On 10 February 2011 the Government of the Republic of Croatia adopted a regulation formally designating the flow of the Mura River as a regional park, first of the kind in the Republic of Croatia.
In 2012 the Park became one of about 600 biosphere reserves declared by UNESCO around the world, which best illustrates its uniqueness and the need for thepreservation of its biodiversity.

 

 

The highest Mura River water level ever recorded was 536 cm measured at high noon on 15 September 2014, breaking the Mursko Središće August 2005 record of 506 cm.     

Mura floods

 

The Mura River rises in the Hohe Tauern national park in Austria at 1,898 m above sea level. It is the northernmost river in Croatia forming a natural border of Međimurje with Slovenia and Hungary.
It is the largest left tributary of the Drava River into which it flows near Legrad in Podravina. Its total length is 492 km, running through the Southern Austria and Slovenian Prekmurje region. At parts it forms borders between Austria and Slovenia, Slovenia and Croatia and Hungary and Croatia. In a 78-km part between Hungary and Croatia it flows through remnants of a large ancient oak forest and moors forming the northernmost protected natural landscape of Croatia. It is navigable for smaller boats from Graz to Legrad.
The Mura River seldom changed its course in the past but nonetheless left dead distributaries and dry riverbeds on both its banks. Since there are no reservoirs built along the river, its flow has remained natural preserving forests from drying even when groundwater levels decrease.
In the 20th century there were many river-powered mills along the Mura River. They represent a sort of an invention since records thereof date as far back as the fourth century BCE. Few are still operating today, among them the Babič Mill near Veržej, Slovenia and the reconstruction of an original mill at Žabnik, Croatia.

The Mura River

 

 

 

EU civil protection

 A Humanitarian Office, set up in 1992, turned into a Directorate General (DG) for Humanitarian Aid, in 2004, before integrating Civil Protection (DG ECHO), in 2010. DG ECHO currently administers international cooperation, humanitarian aid and crisis response within and outside Europe (http://ec.europa.eu/echo/about/presentation_en.htm).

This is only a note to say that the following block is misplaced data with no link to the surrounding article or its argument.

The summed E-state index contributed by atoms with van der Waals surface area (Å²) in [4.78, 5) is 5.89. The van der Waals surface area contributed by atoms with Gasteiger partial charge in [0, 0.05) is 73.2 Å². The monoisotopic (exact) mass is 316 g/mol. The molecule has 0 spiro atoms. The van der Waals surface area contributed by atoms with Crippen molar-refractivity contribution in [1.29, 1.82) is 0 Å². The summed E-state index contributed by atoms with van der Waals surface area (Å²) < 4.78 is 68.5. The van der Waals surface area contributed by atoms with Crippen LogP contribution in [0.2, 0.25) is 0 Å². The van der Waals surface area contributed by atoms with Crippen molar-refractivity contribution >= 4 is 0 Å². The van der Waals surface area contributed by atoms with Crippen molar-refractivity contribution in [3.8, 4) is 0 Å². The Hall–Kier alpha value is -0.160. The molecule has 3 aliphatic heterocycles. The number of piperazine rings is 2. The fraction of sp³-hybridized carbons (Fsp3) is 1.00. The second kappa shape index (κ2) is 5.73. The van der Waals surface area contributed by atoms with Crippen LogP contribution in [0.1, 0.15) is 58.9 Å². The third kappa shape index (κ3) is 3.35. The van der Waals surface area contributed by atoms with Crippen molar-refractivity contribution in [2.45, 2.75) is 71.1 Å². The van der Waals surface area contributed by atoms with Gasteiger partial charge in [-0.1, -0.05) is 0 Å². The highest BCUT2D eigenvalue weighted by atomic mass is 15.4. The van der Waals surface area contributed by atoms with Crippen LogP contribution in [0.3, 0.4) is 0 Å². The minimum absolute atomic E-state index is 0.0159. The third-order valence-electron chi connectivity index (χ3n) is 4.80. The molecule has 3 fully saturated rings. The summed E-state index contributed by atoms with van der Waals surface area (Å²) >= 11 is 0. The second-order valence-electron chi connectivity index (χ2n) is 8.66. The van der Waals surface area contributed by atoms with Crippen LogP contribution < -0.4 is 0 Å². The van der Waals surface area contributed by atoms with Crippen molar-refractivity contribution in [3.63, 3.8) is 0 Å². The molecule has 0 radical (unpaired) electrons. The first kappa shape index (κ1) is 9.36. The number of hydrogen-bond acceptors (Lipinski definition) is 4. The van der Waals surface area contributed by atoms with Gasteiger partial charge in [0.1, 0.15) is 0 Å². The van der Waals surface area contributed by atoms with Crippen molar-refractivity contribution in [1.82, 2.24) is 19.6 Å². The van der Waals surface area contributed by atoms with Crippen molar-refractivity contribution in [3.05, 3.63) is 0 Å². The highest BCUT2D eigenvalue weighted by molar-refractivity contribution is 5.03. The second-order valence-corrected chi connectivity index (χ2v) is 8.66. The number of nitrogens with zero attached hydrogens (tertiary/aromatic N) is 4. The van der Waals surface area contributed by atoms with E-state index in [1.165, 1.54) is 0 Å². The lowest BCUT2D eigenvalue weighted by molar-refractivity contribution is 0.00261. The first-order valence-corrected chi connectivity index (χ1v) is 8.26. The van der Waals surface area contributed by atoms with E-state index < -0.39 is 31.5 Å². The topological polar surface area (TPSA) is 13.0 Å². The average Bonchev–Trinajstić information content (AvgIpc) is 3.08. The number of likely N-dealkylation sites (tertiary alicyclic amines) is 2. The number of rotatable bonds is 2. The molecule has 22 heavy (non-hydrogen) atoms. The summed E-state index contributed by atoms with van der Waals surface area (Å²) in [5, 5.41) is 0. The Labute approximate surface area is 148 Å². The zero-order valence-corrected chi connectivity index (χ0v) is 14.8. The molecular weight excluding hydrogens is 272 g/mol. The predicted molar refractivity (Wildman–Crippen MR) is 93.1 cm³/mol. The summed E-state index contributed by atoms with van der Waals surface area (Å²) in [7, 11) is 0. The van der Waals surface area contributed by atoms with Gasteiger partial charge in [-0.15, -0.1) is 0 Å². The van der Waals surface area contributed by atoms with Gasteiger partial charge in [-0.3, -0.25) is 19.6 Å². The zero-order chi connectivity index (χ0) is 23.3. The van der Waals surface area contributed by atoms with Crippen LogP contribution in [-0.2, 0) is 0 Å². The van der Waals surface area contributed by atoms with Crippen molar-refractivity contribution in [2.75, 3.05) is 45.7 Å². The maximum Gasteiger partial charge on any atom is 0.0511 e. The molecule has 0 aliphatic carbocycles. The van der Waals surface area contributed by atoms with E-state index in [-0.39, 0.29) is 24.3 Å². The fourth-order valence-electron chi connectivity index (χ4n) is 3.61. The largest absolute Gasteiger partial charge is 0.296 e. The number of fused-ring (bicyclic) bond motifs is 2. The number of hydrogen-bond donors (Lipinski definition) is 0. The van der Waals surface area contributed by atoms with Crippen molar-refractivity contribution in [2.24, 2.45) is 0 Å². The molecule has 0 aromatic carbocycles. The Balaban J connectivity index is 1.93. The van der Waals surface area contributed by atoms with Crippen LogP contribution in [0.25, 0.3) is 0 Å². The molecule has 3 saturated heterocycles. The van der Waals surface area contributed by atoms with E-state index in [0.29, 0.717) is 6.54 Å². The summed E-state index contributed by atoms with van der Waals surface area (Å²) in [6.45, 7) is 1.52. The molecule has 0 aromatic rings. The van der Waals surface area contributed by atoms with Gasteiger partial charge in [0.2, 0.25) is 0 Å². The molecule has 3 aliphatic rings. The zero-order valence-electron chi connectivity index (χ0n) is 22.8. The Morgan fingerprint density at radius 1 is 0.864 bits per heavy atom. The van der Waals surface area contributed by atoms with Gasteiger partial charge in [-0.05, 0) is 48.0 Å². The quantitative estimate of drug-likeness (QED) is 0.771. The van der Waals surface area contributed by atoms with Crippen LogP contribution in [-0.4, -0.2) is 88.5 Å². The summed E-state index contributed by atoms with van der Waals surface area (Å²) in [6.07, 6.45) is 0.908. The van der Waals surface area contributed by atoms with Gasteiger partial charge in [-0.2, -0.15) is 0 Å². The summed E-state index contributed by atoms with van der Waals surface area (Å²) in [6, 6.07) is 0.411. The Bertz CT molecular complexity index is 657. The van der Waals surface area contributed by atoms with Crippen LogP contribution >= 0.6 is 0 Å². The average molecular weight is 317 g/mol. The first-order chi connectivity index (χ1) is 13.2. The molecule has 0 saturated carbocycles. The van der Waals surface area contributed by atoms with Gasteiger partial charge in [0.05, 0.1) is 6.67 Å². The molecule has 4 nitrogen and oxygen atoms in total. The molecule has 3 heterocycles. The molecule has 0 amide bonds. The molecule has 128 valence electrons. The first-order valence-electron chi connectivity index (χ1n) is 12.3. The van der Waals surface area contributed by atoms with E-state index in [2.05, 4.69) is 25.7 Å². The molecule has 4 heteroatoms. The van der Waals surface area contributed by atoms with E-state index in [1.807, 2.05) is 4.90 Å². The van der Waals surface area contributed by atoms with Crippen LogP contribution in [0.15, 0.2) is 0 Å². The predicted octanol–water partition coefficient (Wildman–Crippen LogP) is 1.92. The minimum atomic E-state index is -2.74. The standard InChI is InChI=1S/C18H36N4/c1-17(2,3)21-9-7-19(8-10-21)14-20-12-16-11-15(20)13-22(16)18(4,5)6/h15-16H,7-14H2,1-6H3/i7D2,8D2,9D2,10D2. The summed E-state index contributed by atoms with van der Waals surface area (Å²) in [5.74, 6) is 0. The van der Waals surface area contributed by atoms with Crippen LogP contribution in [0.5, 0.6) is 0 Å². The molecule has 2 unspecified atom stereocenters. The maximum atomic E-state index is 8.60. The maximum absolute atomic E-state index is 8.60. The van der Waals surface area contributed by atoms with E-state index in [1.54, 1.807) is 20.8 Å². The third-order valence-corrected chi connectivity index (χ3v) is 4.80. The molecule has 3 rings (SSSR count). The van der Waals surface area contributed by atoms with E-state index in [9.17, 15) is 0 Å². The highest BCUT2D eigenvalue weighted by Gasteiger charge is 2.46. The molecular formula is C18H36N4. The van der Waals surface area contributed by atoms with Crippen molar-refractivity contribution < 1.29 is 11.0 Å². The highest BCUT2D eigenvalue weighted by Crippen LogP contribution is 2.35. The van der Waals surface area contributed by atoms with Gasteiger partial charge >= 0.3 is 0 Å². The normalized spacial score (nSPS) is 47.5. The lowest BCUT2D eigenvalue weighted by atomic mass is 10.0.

The Union Civil Protection Mechanism, or UCPM, was created to support member-states in their efforts to prevent, prepare for and respond to natural or man-made disasters either within or outside of the EU. It aims at strengthening the cooperation on and coordination of civil protection actions on an EU and member-state level (http://ec.europa.eu/echo/policies/disaster_response/mechanism_en.htm). 

The Civil Protection Mechanism was first established by the Council Decision 2001/792/EC, in order to facilitate reinforced cooperation in civil protection assistance interventions. This was recast by Council Decision 2007/779/EC which established an EU Civil Protection Mechanism. The "Financial Instrument"   of the Mechanism was ensured by the Council Decision 2007/162/EC. Funds are disposed towards, first, improving the effectiveness of the response in case of major disasters and, second, enhancing prevention and preparedness in emergency situations.

After 10 years of implementation, increasing activations and a successful string of and emergency responses within and outside the EU, a necessity for better cooperation and levels of protection in domestic, European and international levels emerged.

From January 1st 2014, a new, improved Union Civil Protection Mechanism is in force. The Article 196 of the Treaty on the Functioning of the European Union constitutes the primary legal basis for the Union Mechanism.

The most important features of the Union Mechanism:

1.The Emergency Response Coordination Center (previously Monitoring and Information Center – MIC)

2.The Common Emergency and Information System (CECIS)

3.The “Modules”

4.The Training and Exercise Program

(About the EU Legislation, see more: Additional/EU Legislation)

 

 

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